2.) Payment using locally accepted payment methods. This sounds like a moot point, but many companies do not provide credit cards to all their employees who can consume cloud services. These cards also may not have the correct limits in place to allow for big bills when cloud services gets consumed in significant volumes. Local players allow you to use local payment gateways, with easily accepted and understood payment methods. For instance, we accept credit cards (of course), debit cards, electronic fund transfers (that clear immediately, regardless of the originating bank) and Bitcoin. All billed in local currency.

3.) Improved latency to the cloud services. Let’s not kid ourselves, Africa is not as well connected as the rest of the world. The big players also have no local datacentres here that provide their services. If we measure latency using PING (latency is half a PING), we can reach certain US east cost services in around 110 milliseconds. Consider that we can access our local datacentre from almost any ISP in around 15-20 milliseconds. That is around 400%+ faster. This becomes key when you start delivering latency sensitive services.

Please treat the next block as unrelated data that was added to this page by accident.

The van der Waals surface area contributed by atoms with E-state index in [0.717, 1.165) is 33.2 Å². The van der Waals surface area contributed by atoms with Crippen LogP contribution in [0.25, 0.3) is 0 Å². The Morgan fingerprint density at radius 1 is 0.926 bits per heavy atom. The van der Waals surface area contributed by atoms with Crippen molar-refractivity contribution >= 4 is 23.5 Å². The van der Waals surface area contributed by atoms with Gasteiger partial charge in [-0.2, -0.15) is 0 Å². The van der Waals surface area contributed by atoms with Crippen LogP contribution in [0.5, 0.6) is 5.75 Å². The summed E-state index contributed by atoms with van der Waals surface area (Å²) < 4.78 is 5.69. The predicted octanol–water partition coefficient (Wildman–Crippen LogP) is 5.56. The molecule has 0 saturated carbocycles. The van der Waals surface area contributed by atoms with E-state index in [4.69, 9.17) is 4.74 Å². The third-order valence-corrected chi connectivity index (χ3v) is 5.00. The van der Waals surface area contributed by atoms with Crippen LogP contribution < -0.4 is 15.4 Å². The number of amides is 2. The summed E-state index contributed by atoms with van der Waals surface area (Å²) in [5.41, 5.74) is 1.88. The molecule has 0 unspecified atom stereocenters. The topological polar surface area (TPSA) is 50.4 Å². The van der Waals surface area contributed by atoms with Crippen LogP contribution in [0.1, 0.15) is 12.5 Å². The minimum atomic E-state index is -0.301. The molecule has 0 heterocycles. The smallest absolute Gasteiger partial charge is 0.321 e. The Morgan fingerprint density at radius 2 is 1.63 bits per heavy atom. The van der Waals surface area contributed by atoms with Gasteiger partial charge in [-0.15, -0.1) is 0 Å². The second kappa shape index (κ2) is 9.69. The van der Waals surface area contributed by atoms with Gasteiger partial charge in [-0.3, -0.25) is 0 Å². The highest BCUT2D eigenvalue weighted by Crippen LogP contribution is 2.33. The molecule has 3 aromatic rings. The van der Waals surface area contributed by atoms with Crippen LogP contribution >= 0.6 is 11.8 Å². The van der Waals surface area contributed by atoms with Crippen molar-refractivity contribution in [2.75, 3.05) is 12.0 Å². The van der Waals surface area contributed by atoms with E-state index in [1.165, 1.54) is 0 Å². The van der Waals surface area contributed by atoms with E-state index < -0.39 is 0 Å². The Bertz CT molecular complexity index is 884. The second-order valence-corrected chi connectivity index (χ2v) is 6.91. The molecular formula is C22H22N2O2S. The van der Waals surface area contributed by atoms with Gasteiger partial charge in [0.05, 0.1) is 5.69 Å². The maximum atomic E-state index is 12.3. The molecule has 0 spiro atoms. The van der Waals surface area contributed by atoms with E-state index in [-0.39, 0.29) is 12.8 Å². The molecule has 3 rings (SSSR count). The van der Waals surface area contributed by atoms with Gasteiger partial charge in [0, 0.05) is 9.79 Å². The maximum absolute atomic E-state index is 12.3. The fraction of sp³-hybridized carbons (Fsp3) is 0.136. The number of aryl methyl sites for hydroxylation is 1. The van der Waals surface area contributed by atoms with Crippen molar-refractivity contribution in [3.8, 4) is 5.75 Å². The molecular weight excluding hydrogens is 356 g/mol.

4.) Local support. Yes, I know we all speak English anyway, but that is not the point. One of the upcoming features in our cloud service, is a very advanced software defined networking (SDN) layer. For customers who want to use our public infrastructure to extend services from their MPLS networks, that will require some onsite consulting. Difficult to do if the support staff you want to interact with is a continent away. This is only an issue as we deliver new, cutting edge solutions. The drive is always there to automate and simplify as much of what we do as possible.

5.) Local datacentre access. One of the biggest reasons to use a local cloud provider is that you have the opportunity to collocate equipment with your cloud provider. Many customers that I have spoken to want to outsource certain functions to a cloud provider, but connect certain services that they have control over to these cloud platforms. In certain cases that becomes a lot easier when you can collocate services, running cross-connects to a cloud provider to eliminate any bandwidth costs. A great benefit for more complex and bandwidth intensive solutions.

I am confident that as we start providing commercial services, more and more customers will enjoy that local touch that we provide.

2015, here we go!